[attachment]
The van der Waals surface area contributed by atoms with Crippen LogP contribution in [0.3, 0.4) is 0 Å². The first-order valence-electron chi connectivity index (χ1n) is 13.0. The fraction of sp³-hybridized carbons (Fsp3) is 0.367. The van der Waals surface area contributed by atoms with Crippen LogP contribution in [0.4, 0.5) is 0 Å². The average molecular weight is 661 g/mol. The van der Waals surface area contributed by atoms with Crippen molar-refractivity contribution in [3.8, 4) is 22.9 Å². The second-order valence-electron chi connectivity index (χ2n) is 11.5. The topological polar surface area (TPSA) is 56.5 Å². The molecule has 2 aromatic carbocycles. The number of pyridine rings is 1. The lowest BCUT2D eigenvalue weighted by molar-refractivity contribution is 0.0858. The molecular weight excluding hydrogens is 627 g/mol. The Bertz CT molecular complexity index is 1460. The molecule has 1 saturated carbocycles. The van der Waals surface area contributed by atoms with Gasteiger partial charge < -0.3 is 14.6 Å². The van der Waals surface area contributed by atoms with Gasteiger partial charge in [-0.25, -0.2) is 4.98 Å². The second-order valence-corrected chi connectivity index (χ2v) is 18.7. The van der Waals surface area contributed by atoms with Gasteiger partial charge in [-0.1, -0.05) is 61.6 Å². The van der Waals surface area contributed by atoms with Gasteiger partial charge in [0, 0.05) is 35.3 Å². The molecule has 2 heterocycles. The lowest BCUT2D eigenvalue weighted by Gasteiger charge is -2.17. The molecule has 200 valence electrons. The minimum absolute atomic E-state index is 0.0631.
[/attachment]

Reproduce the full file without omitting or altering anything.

The van der Waals surface area contributed by atoms with Crippen LogP contribution in [0.3, 0.4) is 0 Å². The first-order valence-electron chi connectivity index (χ1n) is 13.0. The fraction of sp³-hybridized carbons (Fsp3) is 0.367. The van der Waals surface area contributed by atoms with Crippen LogP contribution in [0.4, 0.5) is 0 Å². The average molecular weight is 661 g/mol. The van der Waals surface area contributed by atoms with Crippen molar-refractivity contribution in [3.8, 4) is 22.9 Å². The second-order valence-electron chi connectivity index (χ2n) is 11.5. The topological polar surface area (TPSA) is 56.5 Å². The molecule has 2 aromatic carbocycles. The number of pyridine rings is 1. The lowest BCUT2D eigenvalue weighted by molar-refractivity contribution is 0.0858. The molecular weight excluding hydrogens is 627 g/mol. The Bertz CT molecular complexity index is 1460. The molecule has 1 saturated carbocycles. The van der Waals surface area contributed by atoms with Gasteiger partial charge < -0.3 is 14.6 Å². The van der Waals surface area contributed by atoms with Gasteiger partial charge in [-0.25, -0.2) is 4.98 Å². The second-order valence-corrected chi connectivity index (χ2v) is 18.7. The van der Waals surface area contributed by atoms with Gasteiger partial charge in [-0.1, -0.05) is 61.6 Å². The van der Waals surface area contributed by atoms with Gasteiger partial charge in [0, 0.05) is 35.3 Å². The molecule has 2 heterocycles. The lowest BCUT2D eigenvalue weighted by Gasteiger charge is -2.17. The molecule has 200 valence electrons. The minimum absolute atomic E-state index is 0.0631.